Stop deaths in custody groups form coalition
Social justice and anti-deaths in custody organisations around Australia formed a new national coalition on February 10.
The new group will allow for national actions to be organised when a death in custody occurs that requires a national response and coordinated action.
The organisations involved include the Indigenous Social Justice Association and the Deaths in Custody Watch committee.
Groups in other states and territories have expressed interest in joining the coalition.
The coalition’s first project will be to organise a nationally coordinated day of action on September 28 to show that 30 years after the criminal death of 16-year-old John Pat at Roebourne, WA, there still has been no justice for the Pat family.
To address this tragic issue, we fully support the demands of Mavis Pat, mother of John Pat.
Mavis Pat is demanding “an apology be made by the WA government for my son's death, that an ex-gratia payment be made as compensation, that the five drunken off-duty police officers responsible for the death of John Pat be brought to account and that there be a re-opening of the coronial inquest into my son’s death and finally that all Australian governments take action against racism in the police and the criminal justice system.”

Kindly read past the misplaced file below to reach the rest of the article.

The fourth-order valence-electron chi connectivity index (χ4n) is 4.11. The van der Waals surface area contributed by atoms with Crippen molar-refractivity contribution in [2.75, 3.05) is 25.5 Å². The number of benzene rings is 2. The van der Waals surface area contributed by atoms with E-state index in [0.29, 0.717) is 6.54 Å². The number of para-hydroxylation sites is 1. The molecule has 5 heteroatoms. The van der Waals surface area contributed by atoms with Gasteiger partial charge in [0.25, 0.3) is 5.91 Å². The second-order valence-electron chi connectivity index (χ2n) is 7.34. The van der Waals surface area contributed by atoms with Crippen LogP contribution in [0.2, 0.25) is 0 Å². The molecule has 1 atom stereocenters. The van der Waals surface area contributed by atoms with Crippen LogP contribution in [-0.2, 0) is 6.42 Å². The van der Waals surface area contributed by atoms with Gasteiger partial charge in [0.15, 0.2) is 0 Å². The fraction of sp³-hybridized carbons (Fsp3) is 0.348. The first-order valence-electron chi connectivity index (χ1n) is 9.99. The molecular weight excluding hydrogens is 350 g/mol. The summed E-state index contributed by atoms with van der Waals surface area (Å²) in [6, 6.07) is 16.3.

After exhaustive discussion between the groups and their representatives many national objectives for this day of action were agreed on.
The landmark phone hook-up also agreed to strengthen and build the coalition and its campaigns around the country.
The goals of the coalition are to:
• Highlight that the Royal Commission into Aboriginal deaths in custody failed to convict any custodial officer of criminal actions causing death and that its 339 recommendations were mainly rejected, especially by the police forces nationally, but also by prisons and juvenile justice centres in all states and territories.
• Highlight the human aspects of deaths in custody and demand the urgent need to improve culturally appropriate custodial health services, including mental health, as well as the necessity of entrenching an understanding of custodial duty of care in all officers.
• Connect Aboriginal deaths in custody to the broader social justice issues of Aboriginal sovereignty and treaties and the key need for cultural solutions that empower Aboriginal communities.
• Popularise legitimate demands for lasting solutions including the establishment of elected civilian police review boards that will be accountable to communities and end the infamous practice of police investigating police.
The theme of the National Day of Action to mark the 30th anniversary of the death of John Pat is “Thirty Years But Still No Justice — National Day of Action to Stop Aboriginal deaths in custody! Remember John Pat and the hundreds who have died in custody since! Support the demands made by John Pat’s mother, Mavis Pat.”
The rally will also raise the following demands:
• Stop Aboriginal deaths in custody and end the racist persecution of Aboriginal people;
• Build communities not prisons — end privatisation of custodial services;
• Hold the police and other custodial authorities to public account;
• End the ongoing harassment of deaths in custody families and provide government funding for national meetings of deaths in custody families to formulate a national solution.